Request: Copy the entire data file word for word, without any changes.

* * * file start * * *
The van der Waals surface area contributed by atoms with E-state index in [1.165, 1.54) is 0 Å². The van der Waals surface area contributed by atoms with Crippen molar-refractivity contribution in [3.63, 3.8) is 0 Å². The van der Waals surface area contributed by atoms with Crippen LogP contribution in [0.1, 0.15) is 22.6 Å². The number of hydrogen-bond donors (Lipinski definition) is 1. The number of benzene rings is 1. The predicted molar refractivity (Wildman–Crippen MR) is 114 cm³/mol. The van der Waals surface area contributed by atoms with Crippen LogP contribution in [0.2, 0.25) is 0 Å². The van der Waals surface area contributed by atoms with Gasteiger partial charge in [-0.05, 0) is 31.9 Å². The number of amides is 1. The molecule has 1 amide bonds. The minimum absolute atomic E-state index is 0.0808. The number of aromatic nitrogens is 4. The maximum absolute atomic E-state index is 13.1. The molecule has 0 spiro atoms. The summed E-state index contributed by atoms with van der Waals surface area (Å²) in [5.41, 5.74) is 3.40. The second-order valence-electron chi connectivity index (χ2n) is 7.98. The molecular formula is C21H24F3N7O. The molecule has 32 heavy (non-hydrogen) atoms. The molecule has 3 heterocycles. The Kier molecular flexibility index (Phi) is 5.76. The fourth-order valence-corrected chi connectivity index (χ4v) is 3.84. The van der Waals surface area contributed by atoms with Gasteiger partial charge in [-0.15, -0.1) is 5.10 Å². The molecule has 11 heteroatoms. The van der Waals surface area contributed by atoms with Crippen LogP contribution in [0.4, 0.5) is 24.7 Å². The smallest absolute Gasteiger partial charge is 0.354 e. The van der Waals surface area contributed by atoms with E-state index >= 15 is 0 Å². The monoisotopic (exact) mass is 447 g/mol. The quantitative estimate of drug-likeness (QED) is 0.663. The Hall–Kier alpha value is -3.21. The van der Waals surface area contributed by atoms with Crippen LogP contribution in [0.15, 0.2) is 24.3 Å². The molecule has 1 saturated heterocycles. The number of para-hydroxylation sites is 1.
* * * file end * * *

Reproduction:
The van der Waals surface area contributed by atoms with E-state index in [1.165, 1.54) is 0 Å². The van der Waals surface area contributed by atoms with Crippen molar-refractivity contribution in [3.63, 3.8) is 0 Å². The van der Waals surface area contributed by atoms with Crippen LogP contribution in [0.1, 0.15) is 22.6 Å². The number of hydrogen-bond donors (Lipinski definition) is 1. The number of benzene rings is 1. The predicted molar refractivity (Wildman–Crippen MR) is 114 cm³/mol. The van der Waals surface area contributed by atoms with Crippen LogP contribution in [0.2, 0.25) is 0 Å². The van der Waals surface area contributed by atoms with Gasteiger partial charge in [-0.05, 0) is 31.9 Å². The number of amides is 1. The molecule has 1 amide bonds. The minimum absolute atomic E-state index is 0.0808. The number of aromatic nitrogens is 4. The maximum absolute atomic E-state index is 13.1. The molecule has 0 spiro atoms. The summed E-state index contributed by atoms with van der Waals surface area (Å²) in [5.41, 5.74) is 3.40. The second-order valence-electron chi connectivity index (χ2n) is 7.98. The molecular formula is C21H24F3N7O. The molecule has 32 heavy (non-hydrogen) atoms. The molecule has 3 heterocycles. The Kier molecular flexibility index (Phi) is 5.76. The fourth-order valence-corrected chi connectivity index (χ4v) is 3.84. The van der Waals surface area contributed by atoms with Gasteiger partial charge in [-0.15, -0.1) is 5.10 Å². The molecule has 11 heteroatoms. The van der Waals surface area contributed by atoms with Crippen LogP contribution in [0.4, 0.5) is 24.7 Å². The smallest absolute Gasteiger partial charge is 0.354 e. The van der Waals surface area contributed by atoms with E-state index >= 15 is 0 Å². The monoisotopic (exact) mass is 447 g/mol. The quantitative estimate of drug-likeness (QED) is 0.663. The Hall–Kier alpha value is -3.21. The van der Waals surface area contributed by atoms with Crippen LogP contribution in [0.15, 0.2) is 24.3 Å². The molecule has 1 saturated heterocycles. The number of para-hydroxylation sites is 1.